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When do routine dental visits become crucial?

Regular dental visits are important for everyone because the mouth is a window into the health of your body. Dental disease is almost entirely preventable and untreated dental disease can lead to serious health problems such as infection, damage to bone or nerve, and tooth loss. Infection from tooth disease can even spread to other parts of the body and in rare cases, can lead to death.

Dr. Mehmet Oz, MD
Cardiology (Cardiovascular Disease)
Routine dental visits are crucial, especially if you are planning to become pregnant or are facing a course of chemotherapy, which can reduce immunity against oral bacteria and cause mouth sores. Keeping up with a good program of oral hygiene and tending to dental and gum problems before they worsen is key to keeping mouths healthy. People with declining dexterity may need to make modifications that ensure that good dental care continues. Electric toothbrushes, vibrating gum massagers, and dental water jets can help.

This content originally appeared on doctoroz.com
Carol Jahn
Dentist
Dental disease is preventable; therefore it is crucial for everyone. The first visit is recommended at one year of age or within 6 mos of the first tooth erupting, whichever comes first.

If you want to prevent problems from arising then it is crucial to have a routine dental visit and maintain good home care. Changes in diet and health can change your dental needs. If you see your dentist routinely then things can be monitored and your dental needs can be addressed as it is needed. For example, when a woman is pregnant there are hormonal changes that place that make the gum tissue more sensitive to daily plaque formation.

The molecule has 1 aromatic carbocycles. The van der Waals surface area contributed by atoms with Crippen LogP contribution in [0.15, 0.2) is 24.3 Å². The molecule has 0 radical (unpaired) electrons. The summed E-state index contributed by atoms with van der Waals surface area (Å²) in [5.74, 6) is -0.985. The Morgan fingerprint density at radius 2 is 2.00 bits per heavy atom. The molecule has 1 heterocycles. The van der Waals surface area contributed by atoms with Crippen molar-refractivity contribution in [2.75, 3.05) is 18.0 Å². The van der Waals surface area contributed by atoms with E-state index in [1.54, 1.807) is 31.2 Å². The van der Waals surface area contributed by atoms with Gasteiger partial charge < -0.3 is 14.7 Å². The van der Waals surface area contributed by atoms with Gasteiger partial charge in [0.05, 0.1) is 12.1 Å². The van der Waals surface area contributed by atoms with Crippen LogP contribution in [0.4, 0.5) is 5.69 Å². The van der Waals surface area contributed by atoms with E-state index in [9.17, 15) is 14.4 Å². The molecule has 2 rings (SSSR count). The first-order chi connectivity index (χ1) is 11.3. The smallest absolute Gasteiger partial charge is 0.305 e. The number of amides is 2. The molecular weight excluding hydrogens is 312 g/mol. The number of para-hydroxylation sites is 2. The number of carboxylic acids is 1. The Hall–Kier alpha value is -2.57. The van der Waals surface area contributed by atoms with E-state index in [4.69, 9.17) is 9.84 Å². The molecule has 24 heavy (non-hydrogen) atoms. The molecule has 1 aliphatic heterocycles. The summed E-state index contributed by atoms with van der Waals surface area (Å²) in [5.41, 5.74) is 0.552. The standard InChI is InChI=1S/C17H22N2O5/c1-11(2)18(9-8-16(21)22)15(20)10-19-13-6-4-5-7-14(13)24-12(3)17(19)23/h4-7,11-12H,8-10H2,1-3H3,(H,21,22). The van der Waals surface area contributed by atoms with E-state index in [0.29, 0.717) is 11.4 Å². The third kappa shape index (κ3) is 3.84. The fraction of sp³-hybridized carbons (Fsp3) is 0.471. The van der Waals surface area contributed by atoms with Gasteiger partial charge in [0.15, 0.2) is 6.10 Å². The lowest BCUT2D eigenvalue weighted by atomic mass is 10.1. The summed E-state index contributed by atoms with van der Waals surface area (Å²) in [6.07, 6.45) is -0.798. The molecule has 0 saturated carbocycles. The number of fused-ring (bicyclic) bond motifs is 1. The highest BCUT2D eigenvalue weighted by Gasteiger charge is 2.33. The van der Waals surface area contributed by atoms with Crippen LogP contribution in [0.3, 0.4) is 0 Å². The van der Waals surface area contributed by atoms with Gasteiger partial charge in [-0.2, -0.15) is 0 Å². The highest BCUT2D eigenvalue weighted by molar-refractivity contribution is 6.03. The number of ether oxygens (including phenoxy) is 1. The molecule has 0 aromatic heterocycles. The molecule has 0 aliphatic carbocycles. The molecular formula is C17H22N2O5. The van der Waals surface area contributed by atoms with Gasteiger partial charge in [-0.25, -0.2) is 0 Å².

Routine dental visits are important for everyone, but can be critical for people with ongoing and serious dental problems, for pregnant women, and people with weakened immune systems. Hormonal changes in pregnant women put them at increased risk for gum disease, while someone with a weak defense system may have difficulty fighting off harmful bacteria from tooth decay. In these cases, or for people who are more prone to cavities, the standard twice-a-year dental check-ups may need to be increased.

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Important: This content reflects information from various individuals and organizations and may offer alternative or opposing points of view. It should not be used for medical advice, diagnosis or treatment. As always, you should consult with your healthcare provider about your specific health needs.